Eventually, the asylum turned into hell. A good portion of the land was taken over and became the campus of Buffalo State College. The farm was gone. Crafts were gone. Inmates were housed in the hallways because the facility that was designed for 600 patients suddenly had 3000 patients. Patients were tied to their beds, confined in ice baths, given insulin treatment, given electric shock treatment, given lobotomies. Inmates were dumped into what was called the Buffalo Psychiatric Center and forgotten about. No one was cured. Everyone was warehoused, mistreated, and likely over medicated. Nothing like Thorazine to keep the tortured inmates docile.

Now, we know that damage to the hippocampus – the part of the brain that is damaged when the brain’s owner suffers from Post Traumatic Stress Disorder – can be healed. The damaged neurons in the hippocampus can regenerate and heal. We know that regeneration is triggered by learning something new – such as how to manage a farm and by creativity such as weaving cloth or making items from wood. We know that fresh air and sunshine is beneficial. We know that being social is beneficial and an antidote to depression. We know that lobotomies did harm and never helped. We know that electric shock treatment was horribly overused and had little effect. We know that confining someone to an ice water bath is torture.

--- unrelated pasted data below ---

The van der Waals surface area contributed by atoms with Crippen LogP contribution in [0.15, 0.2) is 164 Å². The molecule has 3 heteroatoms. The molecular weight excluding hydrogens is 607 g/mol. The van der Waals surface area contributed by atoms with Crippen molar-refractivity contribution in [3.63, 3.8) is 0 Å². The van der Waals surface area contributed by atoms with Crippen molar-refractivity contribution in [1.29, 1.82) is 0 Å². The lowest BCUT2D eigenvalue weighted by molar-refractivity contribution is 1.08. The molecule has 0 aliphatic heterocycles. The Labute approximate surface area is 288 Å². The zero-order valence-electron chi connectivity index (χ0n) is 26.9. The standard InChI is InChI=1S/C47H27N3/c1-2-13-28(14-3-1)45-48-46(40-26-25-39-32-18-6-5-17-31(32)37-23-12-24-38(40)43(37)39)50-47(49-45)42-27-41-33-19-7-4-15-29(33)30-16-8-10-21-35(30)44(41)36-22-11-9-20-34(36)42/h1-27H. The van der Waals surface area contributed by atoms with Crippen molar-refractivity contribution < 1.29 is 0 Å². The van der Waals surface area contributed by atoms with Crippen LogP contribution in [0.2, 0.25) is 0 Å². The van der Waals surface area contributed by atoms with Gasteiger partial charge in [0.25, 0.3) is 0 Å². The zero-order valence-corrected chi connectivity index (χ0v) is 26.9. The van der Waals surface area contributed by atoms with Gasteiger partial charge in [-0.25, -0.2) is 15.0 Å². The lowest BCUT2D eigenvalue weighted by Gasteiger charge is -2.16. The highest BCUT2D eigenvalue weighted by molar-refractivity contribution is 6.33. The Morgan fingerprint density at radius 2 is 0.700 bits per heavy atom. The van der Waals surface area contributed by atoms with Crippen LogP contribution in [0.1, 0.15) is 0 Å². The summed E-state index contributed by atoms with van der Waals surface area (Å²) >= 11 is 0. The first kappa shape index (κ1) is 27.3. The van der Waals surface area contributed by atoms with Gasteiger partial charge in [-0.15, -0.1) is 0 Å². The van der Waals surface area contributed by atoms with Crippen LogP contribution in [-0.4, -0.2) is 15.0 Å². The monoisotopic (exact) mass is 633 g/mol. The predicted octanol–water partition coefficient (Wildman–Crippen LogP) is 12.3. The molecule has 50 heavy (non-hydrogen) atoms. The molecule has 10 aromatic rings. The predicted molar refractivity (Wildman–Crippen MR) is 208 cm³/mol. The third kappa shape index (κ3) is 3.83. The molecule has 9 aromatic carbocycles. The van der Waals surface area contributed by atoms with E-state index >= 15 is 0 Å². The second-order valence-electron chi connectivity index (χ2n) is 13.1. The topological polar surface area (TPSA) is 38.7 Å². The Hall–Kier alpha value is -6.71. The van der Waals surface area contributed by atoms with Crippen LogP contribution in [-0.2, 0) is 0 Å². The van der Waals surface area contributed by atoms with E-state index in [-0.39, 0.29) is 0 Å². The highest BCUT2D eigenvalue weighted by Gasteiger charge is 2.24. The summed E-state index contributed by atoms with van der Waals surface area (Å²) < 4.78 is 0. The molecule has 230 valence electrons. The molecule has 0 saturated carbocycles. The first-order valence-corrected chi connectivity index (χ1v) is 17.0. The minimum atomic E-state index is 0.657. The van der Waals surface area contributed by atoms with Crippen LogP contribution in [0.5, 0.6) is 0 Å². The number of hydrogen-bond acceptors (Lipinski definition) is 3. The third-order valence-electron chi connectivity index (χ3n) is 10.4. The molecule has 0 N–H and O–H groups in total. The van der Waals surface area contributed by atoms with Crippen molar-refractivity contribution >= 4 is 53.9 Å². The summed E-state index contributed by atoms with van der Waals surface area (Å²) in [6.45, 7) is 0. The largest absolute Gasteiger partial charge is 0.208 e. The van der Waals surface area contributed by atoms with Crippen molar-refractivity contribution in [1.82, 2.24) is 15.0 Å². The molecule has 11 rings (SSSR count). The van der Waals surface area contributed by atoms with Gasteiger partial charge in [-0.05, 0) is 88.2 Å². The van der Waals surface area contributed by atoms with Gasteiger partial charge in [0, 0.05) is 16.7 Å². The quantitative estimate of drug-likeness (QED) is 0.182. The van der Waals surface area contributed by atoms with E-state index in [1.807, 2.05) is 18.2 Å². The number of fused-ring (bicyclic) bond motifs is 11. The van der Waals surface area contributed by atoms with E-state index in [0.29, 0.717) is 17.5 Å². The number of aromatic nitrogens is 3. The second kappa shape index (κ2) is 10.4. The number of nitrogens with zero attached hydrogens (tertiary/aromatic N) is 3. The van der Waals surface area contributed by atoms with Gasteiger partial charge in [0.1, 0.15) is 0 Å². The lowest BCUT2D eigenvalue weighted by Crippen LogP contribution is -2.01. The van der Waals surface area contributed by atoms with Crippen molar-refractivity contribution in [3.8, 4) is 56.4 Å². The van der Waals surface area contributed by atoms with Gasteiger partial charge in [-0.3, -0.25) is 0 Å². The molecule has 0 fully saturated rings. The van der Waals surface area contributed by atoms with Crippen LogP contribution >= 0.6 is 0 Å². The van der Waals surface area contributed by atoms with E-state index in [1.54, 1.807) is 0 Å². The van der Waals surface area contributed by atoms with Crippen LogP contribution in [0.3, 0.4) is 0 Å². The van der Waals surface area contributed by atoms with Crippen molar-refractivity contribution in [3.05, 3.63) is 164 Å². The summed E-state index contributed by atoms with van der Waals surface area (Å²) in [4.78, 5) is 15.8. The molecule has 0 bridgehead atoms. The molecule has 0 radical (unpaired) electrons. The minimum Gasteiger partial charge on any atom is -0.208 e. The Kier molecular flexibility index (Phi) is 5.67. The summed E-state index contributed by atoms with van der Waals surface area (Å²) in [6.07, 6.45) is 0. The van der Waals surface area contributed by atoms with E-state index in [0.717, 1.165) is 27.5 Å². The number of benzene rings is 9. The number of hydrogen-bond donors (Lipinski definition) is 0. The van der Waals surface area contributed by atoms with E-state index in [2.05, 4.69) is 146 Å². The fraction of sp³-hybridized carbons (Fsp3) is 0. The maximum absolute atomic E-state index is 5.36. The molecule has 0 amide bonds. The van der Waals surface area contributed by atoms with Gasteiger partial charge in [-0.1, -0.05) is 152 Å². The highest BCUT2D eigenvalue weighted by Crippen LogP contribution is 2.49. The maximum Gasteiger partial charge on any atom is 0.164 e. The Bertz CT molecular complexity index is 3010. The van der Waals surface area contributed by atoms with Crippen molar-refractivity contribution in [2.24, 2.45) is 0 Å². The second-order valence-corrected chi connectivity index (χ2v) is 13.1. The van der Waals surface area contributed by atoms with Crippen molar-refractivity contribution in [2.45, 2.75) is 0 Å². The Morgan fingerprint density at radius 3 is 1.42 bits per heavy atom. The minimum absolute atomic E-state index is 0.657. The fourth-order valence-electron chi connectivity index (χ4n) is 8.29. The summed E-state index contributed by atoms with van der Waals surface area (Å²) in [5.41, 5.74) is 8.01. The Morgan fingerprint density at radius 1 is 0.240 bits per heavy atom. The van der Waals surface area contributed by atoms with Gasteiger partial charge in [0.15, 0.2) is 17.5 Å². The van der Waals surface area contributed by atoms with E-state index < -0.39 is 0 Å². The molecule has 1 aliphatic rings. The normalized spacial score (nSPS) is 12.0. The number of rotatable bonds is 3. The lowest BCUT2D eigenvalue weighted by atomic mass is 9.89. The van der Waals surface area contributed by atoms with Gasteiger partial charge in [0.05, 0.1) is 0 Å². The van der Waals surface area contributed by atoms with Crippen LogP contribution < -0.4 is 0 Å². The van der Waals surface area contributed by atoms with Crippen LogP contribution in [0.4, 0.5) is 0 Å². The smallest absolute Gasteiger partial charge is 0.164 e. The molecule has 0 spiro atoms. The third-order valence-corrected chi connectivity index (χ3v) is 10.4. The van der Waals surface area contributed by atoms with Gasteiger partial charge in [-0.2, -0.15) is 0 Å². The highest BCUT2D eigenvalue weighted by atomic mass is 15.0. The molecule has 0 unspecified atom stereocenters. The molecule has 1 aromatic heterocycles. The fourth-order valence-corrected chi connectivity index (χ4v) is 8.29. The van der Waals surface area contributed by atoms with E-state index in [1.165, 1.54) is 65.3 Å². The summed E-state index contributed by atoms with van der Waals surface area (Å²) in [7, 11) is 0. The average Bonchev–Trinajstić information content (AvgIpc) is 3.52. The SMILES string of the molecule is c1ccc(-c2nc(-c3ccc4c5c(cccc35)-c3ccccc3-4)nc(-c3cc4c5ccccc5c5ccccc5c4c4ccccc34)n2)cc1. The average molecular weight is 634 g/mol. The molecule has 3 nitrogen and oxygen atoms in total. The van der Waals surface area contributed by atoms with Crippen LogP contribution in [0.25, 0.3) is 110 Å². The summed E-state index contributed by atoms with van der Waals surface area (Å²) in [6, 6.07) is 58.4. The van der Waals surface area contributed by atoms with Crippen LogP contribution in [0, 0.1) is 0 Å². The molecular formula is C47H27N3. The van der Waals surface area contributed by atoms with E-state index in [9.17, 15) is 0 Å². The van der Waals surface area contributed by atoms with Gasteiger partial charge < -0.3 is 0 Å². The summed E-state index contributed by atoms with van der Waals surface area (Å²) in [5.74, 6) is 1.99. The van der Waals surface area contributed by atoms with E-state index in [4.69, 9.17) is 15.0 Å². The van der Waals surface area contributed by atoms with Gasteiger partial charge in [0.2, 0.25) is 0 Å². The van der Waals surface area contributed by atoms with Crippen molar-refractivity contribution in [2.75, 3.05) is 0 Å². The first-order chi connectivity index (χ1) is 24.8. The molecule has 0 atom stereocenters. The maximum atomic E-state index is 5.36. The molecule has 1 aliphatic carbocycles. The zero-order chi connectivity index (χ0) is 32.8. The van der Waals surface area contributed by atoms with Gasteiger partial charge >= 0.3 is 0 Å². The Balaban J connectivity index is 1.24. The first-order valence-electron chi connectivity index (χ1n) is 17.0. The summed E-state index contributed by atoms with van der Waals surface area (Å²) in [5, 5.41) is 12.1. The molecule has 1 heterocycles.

Can mental illness be cured? I think so. I think so even though I take a mood stabilizer and an anti-depressant every day and likely will always need to take psych meds. I believe the bipolar disorder can be tempered to the point where I need significantly lower doses.